Professor Sam Milham, of the blue-chip Mount Sinai School of Medicine in New York, and the University of Washington School of Public Health one of the pioneers of research in the field said last week that he had no doubt that the results were real. He pointed out that recent Canadian research on pregnant rats exposed to similar radiation had found structural changes in their offspring's brains.
The Russian National Committee on Non-Ionizing Radiation Protection says that use of the phones by both pregnant women and children should be "limited". It concludes that children who talk on the handsets are likely to suffer from "disruption of memory, decline of attention, diminishing learning and cognitive abilities, increased irritability" in the short term, and that longer-term hazards include "depressive syndrome" and "degeneration of the nervous structures of the brain".
A small molecule may have a big role in making the body clock tick, say Cambridge University researchers.
Studies in mice have shown cAMP - a common signaling molecule - is involved in keeping the body clock "rhythms" going.
The team hope to develop drugs that target cAMP to help shift workers, frequent flyers or those with sleep disorders reset their body clocks.
But the research, published in Science, is still a long way from the clinic.
The body's internal clock is a highly sensitive mechanism able to anticipate changes in the environment and regulate a host of body functions, from sleep patterns to metabolism and behaviour.
Disruption of these "circadian" rhythms have been shown to be linked with insomnia, depression, heart disease, cancer and neurodegenerative disorders.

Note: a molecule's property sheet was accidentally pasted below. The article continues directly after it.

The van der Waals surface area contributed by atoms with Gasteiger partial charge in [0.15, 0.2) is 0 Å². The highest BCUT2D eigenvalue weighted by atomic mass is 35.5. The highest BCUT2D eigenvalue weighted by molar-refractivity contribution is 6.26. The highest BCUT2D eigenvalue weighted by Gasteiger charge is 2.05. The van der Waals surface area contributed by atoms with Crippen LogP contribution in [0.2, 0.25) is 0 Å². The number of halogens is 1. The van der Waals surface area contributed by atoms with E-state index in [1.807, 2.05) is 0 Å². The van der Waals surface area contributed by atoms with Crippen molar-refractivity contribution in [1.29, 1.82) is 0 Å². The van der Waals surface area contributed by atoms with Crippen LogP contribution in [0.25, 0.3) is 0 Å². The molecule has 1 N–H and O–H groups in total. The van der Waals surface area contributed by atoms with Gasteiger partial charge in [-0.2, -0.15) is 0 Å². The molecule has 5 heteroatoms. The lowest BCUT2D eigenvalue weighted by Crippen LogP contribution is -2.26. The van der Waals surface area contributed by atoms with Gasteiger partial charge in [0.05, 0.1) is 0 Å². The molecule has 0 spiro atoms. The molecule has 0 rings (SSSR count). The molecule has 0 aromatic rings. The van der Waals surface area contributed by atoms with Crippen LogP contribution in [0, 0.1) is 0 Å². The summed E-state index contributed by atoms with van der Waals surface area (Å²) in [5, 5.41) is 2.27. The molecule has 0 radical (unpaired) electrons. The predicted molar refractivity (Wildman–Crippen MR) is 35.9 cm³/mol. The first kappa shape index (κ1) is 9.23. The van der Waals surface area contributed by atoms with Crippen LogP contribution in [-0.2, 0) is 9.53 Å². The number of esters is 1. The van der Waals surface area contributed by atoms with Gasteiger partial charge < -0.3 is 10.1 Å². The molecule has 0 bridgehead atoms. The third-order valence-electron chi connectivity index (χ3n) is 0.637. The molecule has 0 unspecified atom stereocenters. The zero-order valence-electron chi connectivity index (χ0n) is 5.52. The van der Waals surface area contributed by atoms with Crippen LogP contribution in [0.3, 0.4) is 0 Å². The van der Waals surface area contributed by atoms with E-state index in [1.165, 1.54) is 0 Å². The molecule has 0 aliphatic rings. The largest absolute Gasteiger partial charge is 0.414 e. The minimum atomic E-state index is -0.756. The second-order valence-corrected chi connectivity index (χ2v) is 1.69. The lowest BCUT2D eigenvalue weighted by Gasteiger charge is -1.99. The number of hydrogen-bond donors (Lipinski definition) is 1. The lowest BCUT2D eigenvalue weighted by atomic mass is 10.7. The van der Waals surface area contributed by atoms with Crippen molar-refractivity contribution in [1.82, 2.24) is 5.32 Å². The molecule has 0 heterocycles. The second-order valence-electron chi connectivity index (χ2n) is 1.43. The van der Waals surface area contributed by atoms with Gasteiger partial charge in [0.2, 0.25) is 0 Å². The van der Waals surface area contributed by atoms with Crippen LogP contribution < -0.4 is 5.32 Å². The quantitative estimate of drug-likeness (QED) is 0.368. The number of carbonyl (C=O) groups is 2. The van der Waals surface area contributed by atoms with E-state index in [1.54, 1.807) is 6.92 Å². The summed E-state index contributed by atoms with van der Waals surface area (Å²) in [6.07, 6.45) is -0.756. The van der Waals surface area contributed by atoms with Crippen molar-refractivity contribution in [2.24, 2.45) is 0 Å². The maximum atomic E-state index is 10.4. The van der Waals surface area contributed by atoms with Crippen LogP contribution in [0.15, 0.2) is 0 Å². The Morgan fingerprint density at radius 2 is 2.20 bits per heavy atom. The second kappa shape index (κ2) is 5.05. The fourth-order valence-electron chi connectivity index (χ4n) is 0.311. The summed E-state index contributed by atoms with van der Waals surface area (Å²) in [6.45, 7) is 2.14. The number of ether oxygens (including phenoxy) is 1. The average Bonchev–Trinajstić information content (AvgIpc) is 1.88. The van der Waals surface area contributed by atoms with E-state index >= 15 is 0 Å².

|What's neat about cAMP is that it is very easily controlled by different medicines and compounds |
Dr Michael Hastings, study leader
At the beginning of the circadian day, genes are switched on which then produce proteins which in turn go on to switch off the same genes at the end of the day.
The proteins are broken down over the circadian night and the process starts all over again in the morning.
Researchers at the Medical Research Council Laboratory of Molecular Biology discovered that cAMP not only helps regulate the production of these proteins but that its own rhythm is also regulated by this "loop".
In laboratory experiments in cells the proteins were engineered to light up so the researchers could easily monitor the circadian rhythms depending on how much protein was present dependent on the activity of cAMP.
Study leader Dr Michael Hastings said in mice who by a quirk of genetics had a 20-hr body clock, they were able to reset the clock to 24 hours by using known compounds that are known to slow down the action of cAMP.
"What's neat about cAMP is that it is very easily controlled by different medicines and compounds."
He added the MRC had filed a patent for developing ways to manipulate cAMP with regards to body clock but there were 15 to 20 years of experiments before any drug would be available for human use.
"If you're flying to California it takes eight to nine hours and the body clock can adjust by one hour for each day so it takes about a week and then you have to come back.
"What we need to do is slow down the clock for that first day from 24 to 36 hours so you would already be in sync with California time," he said.
Dr Neil Stanley, a sleep expert at Norwich University Hospital, said the body clock was an incredibly complex system.
"This is very interesting from a biological basis but the perils and pitfalls of trying to develop new methods for regulation of sleep are great.
"For example melatonin hasn't really fulfilled its promise and it's been harder to use it usefully than people once hoped."